QT50 Carb Diagram and basic carb adjustments


Here’s a QT50 carburetor that I labeled. This carb is actually a knock-off carb but is pretty much an exact reproduction of the stock carb. Some of the older stock carbs have the pilot air screw on the left side of the throttle stop screw. I’ll take a picture of the innards one of these days and label those parts as well.

You can buy a new qt50 carburetor here.

Basic carburetor adjustment procedure for the QT50:

1. Find what I’ve labeled the pilot air screw above (aka the air mixture screw);
2. Take a flathead screwdriver and turn it to the right until it just barely seats (stops turning). DO NOT CRANK IT DOWN. Be gentle;
3. Find where you insert the screwdriver in the screw and take a sharpie and put a small dot at one end of the indentation of the screw. It doesn’t matter which one. This is just to help count the turns of the screw. Now, take your screwdriver and turn it to the left 1 1/2 turns out. Each 180 degree rotation is half a turn. So you need a full 360 for a full turn;
4. The initial setting is 1 1/2 turns out. Try starting your bike. If it won’t start or won’t idle then turn the screw to the right 1/4 turn at a time until it starts and idles.

Notes: Turn the screw a 1/4 turn at a time and give the engine 15 or so seconds to react to the change before adjusting the screw again. The original Mikuni carb had the air mixture screw to the left of the throttle stop screw. You can always find the throttle stop screw under the slide chamber. Once you’ve done that, the air mixture screw is just the other one. Also, some models had an initial air mixture screw setting of 1 1/4 turns out. I will share a slightly advanced carb adjustment later.

More notes: Changes in the weather/seasons can require adjustments to the carb. Always adjust with air filter on. Different air filters will require different carb adjustments. Make sure air filter is securely on. Stock air filter/air box is known to not connect securely.

Throttle stop screw adjustment:

Now if you are paying attention, you will see that the throttle cable connects to the top of the slide chamber housing (mixing chamber cap) and to the slide. Underneath the slide is the throttle stop screw. This screw controls how high or low the slide sits in the slide chamber at idle. The higher the slide sits, the more air/fuel mixture goes through and the higher the rpms at idle. You want to adjust this after the bike warms up and you adjust it to where the back tire is just barely spinning or at a stop depending on your preference.

After the bike warms up and after you have adjusted the air mixture screw, turn the throttle stop screw 1/4 turn at at time (either left or right depending on what the rear wheel is doing). If your rear wheel is spinning then turn it to the left until it just stops. If it is not spinning, turn it to the right until it starts spinning and then back off the screw to the left until it stops. Turn the screw a 1/4 turn at a time and give the engine 15 or so seconds to react to the change before adjusting the screw again.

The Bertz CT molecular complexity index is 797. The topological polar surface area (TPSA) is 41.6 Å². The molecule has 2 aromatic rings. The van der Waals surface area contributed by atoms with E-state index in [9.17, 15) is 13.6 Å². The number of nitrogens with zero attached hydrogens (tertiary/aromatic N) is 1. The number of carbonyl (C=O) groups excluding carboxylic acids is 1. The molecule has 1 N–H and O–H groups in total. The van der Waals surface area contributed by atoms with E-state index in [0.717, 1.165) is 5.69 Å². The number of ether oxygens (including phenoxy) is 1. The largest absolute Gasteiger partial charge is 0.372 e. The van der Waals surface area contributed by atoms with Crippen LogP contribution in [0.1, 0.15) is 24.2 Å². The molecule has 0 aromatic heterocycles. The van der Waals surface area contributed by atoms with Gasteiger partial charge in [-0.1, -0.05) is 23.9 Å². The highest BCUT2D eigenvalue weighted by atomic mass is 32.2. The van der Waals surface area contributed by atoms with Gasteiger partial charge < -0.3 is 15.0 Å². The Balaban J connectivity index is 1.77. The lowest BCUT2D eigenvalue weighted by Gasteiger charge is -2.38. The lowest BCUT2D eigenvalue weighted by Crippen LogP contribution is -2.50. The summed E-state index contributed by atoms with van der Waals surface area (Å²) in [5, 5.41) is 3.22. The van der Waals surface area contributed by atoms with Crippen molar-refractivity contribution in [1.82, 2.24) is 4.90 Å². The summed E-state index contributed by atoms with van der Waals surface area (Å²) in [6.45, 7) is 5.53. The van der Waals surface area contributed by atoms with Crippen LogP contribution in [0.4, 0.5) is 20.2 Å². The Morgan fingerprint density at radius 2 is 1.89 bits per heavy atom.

Now if you bought a new clone carburetor, another issue will be properly inserting the slide and choke into their chambers on the new carb. I remember being a bit intimidated by the thought of running the old throttle and choke cable through the new slide and choke so I just used the old slide, choke, and chamber cap on the new carb. That’s probably the easy way of doing things. Plus the new chamber cap often has different cable housings. The main trick is inserting the slide correctly into the slide chamber. If you look closely there’s a nub inside the slide chamber. There is also a corresponding groove in the slide. Insert the slide and rotate it around while pushing down slightly on the slide. When you align the slot with the nub, the slide will very easily and smoothly slide all the way down into the chamber and you will have plenty of room to get the cap back on. You should NOT have to crank the cap screw down in order to push the slide down. If you do, the slide is not properly inserted. Stop and try again.

Note: you may want to replace the old mixing chamber cap gasket with the new one from your new carb if you proceed as above. Hope this helps!

Advanced carb tuning

1. Now that you’ve tuned the carb according to what I’ve laid out above, we can move on to the next step.
2. With the bike running, turn the air mixture screw 1/4 turn to the left. Pause 15-20 seconds and let the engine react. If the rpms seems to get higher at idle, turn the air mixture screw to the left a little more. If rpms continue to get higher, repeat until the rpms no longer increase. You may get to a point where you have to back it off to the right again. Once you’ve found your spot where the rpms no longer increase (and if the bike is fully warmed up), the back tire should be spinning. Now go to the throttle stop screw and turn this to the left until the rear wheel stops spinning.
3. With this adjustment, your throttle response should be much better.



Or we can just borrow from the manual.